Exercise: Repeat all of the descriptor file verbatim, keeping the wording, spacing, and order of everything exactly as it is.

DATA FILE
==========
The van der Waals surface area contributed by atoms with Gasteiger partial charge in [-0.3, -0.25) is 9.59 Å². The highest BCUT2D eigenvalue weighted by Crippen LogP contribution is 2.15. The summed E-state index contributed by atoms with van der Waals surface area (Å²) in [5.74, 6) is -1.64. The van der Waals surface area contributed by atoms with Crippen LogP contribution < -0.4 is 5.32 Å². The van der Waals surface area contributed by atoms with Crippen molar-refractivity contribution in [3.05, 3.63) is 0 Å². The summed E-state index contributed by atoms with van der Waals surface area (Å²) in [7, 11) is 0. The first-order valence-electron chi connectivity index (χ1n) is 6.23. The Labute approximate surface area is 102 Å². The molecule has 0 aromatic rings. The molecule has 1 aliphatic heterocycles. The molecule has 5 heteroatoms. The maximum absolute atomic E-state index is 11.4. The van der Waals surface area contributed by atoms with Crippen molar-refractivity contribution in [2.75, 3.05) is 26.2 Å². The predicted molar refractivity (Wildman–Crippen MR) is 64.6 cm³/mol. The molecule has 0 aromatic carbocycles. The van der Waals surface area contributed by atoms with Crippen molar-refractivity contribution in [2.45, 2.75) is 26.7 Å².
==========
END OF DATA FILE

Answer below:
The van der Waals surface area contributed by atoms with Gasteiger partial charge in [-0.3, -0.25) is 9.59 Å². The highest BCUT2D eigenvalue weighted by Crippen LogP contribution is 2.15. The summed E-state index contributed by atoms with van der Waals surface area (Å²) in [5.74, 6) is -1.64. The van der Waals surface area contributed by atoms with Crippen LogP contribution < -0.4 is 5.32 Å². The van der Waals surface area contributed by atoms with Crippen molar-refractivity contribution in [3.05, 3.63) is 0 Å². The summed E-state index contributed by atoms with van der Waals surface area (Å²) in [7, 11) is 0. The first-order valence-electron chi connectivity index (χ1n) is 6.23. The Labute approximate surface area is 102 Å². The molecule has 0 aromatic rings. The molecule has 1 aliphatic heterocycles. The molecule has 5 heteroatoms. The maximum absolute atomic E-state index is 11.4. The van der Waals surface area contributed by atoms with Crippen molar-refractivity contribution in [2.75, 3.05) is 26.2 Å². The predicted molar refractivity (Wildman–Crippen MR) is 64.6 cm³/mol. The molecule has 0 aromatic carbocycles. The van der Waals surface area contributed by atoms with Crippen molar-refractivity contribution in [2.45, 2.75) is 26.7 Å².